Bob Mould - Sunshine Rock
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The cliché circulated after the 2016 election foretold a new artistic golden age: Artists would transform their anger and anxiety into era-defining works of dissent in the face of authoritarianism. Yet Bob Mould calls his new album Sunshine Rock.
It’s not because Mould likes the current administration. His decision comes from a more personal place – found in Berlin, Germany. “Four years ago, I made plans for an extended break,” Mould explains. “I started spending time in Berlin in 2015, found an apartment in 2016, and became a resident in 2017. My time in Berlin has been a life changing experience. The winter days are long and dark, but when the sun comes back, all spirits lift.”
Three years in Berlin would quite literally shed new light on Mould’s everyday mindset. “To go from See a Little Light to the last three albums, two of which were informed by the loss of each parent, respectively, at some point I had to put a Post-It note on my work station and say, ‘Try to think about good things.’ Otherwise I could really go down a long, dark hole,” he says. “I’m trying to keep things brighter these days as a way to stay alive.”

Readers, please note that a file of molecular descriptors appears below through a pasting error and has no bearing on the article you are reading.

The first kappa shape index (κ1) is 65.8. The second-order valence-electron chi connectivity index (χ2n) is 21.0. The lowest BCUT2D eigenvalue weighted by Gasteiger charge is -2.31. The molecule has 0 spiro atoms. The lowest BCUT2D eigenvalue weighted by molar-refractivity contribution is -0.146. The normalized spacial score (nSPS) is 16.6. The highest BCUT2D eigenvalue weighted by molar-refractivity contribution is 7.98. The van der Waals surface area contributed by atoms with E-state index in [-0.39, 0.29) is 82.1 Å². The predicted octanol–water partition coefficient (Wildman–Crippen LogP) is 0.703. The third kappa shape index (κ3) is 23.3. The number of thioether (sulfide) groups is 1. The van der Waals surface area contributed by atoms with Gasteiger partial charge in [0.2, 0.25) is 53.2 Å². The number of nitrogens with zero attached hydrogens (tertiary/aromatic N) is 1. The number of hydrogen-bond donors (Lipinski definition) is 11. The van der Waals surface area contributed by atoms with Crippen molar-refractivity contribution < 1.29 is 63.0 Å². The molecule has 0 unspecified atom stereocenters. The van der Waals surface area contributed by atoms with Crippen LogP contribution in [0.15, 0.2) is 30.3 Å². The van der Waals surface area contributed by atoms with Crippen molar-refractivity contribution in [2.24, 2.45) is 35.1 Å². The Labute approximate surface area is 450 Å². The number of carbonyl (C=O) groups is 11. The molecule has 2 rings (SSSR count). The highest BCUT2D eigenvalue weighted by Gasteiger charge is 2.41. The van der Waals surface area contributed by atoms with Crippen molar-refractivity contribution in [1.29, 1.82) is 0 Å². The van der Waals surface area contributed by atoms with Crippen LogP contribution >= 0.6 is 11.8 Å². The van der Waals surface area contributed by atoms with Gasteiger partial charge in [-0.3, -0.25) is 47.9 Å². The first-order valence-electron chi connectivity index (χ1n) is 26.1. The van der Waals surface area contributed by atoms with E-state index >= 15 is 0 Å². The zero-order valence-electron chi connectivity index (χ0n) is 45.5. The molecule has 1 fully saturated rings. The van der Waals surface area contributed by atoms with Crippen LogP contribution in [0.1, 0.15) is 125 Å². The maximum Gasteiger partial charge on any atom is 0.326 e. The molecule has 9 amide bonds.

Raw vocals counterbalance strings that appear on five songs. Although Mould has experimented with small-scale string accompaniment on previous albums, Sunshine Rock ambitiously incorporates an 18-piece orchestra performed by the Prague TV Orchestra. Mould wrote the string parts, which collaborator Alison Chesley transcribed for various instruments with input from consultant Paul Martens. It all amounts to Mould’s catchiest, grabbiest album since Copper Blue, the acclaimed 1992 debut of his trio Sugar. Back then, Mould’s work in Hüsker Dü, as a solo artist, and in Sugar helped define the sound of guitar rock in the alternative age. Sunshine Rock finds him doing it again for an era that has ostensibly eschewed rock.